I remember seeing a morning news report about how dirty our offices are during the mid- to late-1990s. I was a pre-teen at the time, so I can’t remember the specific details of the report. But I recall the news segment showed a close-up of a cleaning lady scrubbing a desk and washing a phone receiver, while the reporter described the reality of office housekeeping. I think the report told viewers that office housekeepers are only responsible for cleaning the floors, restrooms, and café areas of an office building.
That revelation goes against our fantasy image of the housekeeping staff diligently cleaning every nook and cranny in the office. If you still have that expectation, I’m here to burst your bubble and confirm the cleaning services at our offices don’t clean much. The staff typically does not clean the surface of your desk or dust things like your computer monitors, and the floor is likely the dirtiest surface in your office.
Vacuuming the floors, emptying wastebaskets, and cleaning restrooms are obvious tasks housekeeping staff will perform in any office building. If the building is owned by a single company, you can count on the staff cleaning any cafés or dining areas, and probably the communal refrigerators once a week too. If you work in an office building with many different businesses, they may only clean the restrooms on each floor.
They will not clean your desk!
They don’t clean your desk because it’s too much of a liability. The staff could accidentally vacuum something up, or move a stack of papers, or accidentally do something which disrupts business the next day. So, cleaning the desks are too risky when it comes to reportable complaints and lost items. As a defense against such claims, the housekeeping staff or contracting company, can simply say they don’t clean the desks unless there is a visible spill. If the housekeeper does clean your desk regularly, then you’re the rare exception.
We should remember that many of the housekeepers are contractors, and they need to move quickly from room to room, and floor to floor to make money. It can take an entire night for a team of housekeepers to do a standard cleaning in a skyscraper with over 40 floors. Many family-owned, small business contractors have several smaller buildings they need to clean each night, so it makes sense for the cleaning staff to avoid our desks. It’d take forever for them to do their jobs, and they can’t make as much money in the process.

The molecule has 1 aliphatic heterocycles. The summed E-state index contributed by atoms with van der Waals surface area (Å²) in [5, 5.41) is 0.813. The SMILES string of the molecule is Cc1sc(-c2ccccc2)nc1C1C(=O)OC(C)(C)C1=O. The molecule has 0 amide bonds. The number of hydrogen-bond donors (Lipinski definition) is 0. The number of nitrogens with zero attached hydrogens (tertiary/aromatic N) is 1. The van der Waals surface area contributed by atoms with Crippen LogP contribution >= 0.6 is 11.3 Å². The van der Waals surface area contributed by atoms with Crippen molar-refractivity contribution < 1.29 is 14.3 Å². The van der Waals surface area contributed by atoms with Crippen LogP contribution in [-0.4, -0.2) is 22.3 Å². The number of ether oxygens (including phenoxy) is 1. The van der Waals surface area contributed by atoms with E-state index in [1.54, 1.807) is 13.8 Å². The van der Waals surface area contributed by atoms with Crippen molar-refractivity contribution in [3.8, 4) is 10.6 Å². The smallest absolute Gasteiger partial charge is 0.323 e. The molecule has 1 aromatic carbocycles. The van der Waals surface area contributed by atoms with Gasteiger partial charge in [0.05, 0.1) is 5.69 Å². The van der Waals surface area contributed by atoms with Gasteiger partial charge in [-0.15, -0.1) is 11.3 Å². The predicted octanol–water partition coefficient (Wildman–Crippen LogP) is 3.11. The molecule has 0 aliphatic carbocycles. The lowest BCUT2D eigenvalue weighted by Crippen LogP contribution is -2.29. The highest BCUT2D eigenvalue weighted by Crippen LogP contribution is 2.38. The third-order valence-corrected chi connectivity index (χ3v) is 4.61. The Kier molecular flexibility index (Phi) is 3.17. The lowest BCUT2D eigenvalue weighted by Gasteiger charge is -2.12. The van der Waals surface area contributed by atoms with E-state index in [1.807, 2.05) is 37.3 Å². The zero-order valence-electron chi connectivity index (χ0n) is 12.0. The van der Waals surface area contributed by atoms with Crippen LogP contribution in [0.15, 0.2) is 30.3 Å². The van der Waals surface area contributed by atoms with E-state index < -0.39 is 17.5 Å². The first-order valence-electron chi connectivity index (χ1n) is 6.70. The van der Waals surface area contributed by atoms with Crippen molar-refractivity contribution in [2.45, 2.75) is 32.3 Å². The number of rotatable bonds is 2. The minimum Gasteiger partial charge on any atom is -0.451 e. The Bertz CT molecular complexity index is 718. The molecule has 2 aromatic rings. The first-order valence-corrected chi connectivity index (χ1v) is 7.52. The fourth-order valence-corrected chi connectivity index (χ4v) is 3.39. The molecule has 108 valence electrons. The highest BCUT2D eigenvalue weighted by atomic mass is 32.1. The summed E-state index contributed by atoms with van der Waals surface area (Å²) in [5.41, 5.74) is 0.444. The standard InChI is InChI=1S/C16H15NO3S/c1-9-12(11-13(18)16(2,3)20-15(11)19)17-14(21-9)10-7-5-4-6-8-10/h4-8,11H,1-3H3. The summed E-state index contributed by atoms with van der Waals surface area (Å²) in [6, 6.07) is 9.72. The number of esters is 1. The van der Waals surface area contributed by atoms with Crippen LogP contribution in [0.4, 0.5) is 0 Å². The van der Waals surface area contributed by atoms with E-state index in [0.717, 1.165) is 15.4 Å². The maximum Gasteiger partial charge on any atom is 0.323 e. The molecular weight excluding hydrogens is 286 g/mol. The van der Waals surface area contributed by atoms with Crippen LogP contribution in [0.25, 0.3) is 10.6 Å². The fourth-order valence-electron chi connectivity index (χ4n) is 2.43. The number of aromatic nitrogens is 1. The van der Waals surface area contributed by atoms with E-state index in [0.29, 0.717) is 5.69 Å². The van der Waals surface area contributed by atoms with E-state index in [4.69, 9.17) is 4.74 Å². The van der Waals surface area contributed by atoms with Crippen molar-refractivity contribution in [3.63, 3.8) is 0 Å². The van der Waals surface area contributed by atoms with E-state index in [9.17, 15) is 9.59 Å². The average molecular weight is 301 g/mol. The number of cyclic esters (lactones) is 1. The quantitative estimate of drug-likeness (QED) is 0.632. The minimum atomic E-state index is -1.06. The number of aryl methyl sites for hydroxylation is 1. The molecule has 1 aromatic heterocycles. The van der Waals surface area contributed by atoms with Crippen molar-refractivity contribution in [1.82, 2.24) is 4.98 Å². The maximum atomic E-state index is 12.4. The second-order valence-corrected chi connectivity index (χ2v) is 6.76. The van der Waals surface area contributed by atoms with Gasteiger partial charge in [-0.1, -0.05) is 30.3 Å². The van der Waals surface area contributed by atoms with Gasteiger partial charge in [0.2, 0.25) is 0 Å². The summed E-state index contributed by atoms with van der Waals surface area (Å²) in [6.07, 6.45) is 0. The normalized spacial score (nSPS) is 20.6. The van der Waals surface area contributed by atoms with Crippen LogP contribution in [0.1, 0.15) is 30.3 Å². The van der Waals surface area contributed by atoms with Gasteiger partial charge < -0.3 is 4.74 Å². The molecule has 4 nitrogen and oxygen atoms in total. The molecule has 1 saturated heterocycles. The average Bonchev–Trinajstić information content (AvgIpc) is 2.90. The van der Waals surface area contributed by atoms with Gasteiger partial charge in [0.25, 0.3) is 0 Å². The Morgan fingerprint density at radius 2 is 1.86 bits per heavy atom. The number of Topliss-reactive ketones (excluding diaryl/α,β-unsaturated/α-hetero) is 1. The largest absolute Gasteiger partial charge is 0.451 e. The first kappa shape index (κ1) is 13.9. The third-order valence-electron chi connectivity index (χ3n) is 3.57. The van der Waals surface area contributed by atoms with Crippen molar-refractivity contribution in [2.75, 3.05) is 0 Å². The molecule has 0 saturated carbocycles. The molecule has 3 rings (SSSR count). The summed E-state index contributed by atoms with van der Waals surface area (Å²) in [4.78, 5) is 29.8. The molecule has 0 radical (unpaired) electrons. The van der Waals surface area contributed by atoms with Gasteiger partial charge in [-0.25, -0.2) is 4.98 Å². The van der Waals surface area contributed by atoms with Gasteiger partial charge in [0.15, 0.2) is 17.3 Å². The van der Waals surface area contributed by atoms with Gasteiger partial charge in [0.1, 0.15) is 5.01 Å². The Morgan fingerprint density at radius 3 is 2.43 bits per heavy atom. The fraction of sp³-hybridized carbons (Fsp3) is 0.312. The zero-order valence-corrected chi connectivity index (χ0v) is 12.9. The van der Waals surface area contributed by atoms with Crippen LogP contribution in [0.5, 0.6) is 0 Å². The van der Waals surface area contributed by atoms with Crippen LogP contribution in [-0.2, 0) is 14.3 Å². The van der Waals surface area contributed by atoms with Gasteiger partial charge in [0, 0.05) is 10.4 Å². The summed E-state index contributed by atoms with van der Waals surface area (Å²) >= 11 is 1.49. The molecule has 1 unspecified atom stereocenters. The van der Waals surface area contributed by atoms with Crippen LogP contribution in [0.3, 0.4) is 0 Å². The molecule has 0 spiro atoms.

This means your keyboard and mouse are still teaming with germs since the last time you cleaned them. Your phone may still have the same germs or makeup residue from the last person who used it too. This is normal, and it’s your responsibility to keep your work area clean.
Unfortunately, I’ve worked at a few locations where the cleaning staff has consistently missed the floors at the office, which is their primary responsibility. And Covid-19 has made this worse by forcing the staff to focus on cleaning high-contact surfaces and forget the floors altogether.
At one job, I occasionally noticed the same toasted marshmallow flavored jellybean on the floor, next to my desk, for almost a year. At that same job, I misplaced a Bluetooth adaptor and probably dropped it on the floor. I tore my office apart looking for that adaptor but couldn’t find it. As I threw away the jellybean, I jokingly concluded that, of all things, the adaptor got sucked up by the vacuum.
At another office, I had to sit on the floor to search for a document the mail department threw into the shred bin. I could visibly see hair on the floor and sometimes felt small debris of what could have been dirt or food particles. When I finally found the accursed document, I noticed my black slacks managed to pick up every single hair and dust particle in the area. I had to use a few sheets from a lint roller to make myself presentable again.
It may not be the individual housekeeper’s fault.
I used to work late at my current office before the pandemic forced us to work from home and I remember seeing the housekeeping staff vacuum each room during those late nights. This leads me to believe that it may not be the individual cleaner’s fault the floors are so dirty. I think it’s likely the vacuums are broken, or the vacuum-bags are full. The staff may be so focused on running the vacuum as quickly as possible, they may not notice the things they’re leaving behind.
So now you know your office may not be as clean as you think it is. Your desk hasn’t been cleaned since the last time you personally cleaned it, and the floor is likely even dirtier.
You should forget the “5-second rule” the next time you drop a chip, or other scrap of food at work.
 There were only a couple channels we could receive on the antenna TV, so I had to have seen the report on either Channel 11 or 13 (respectively: CBS and ABC).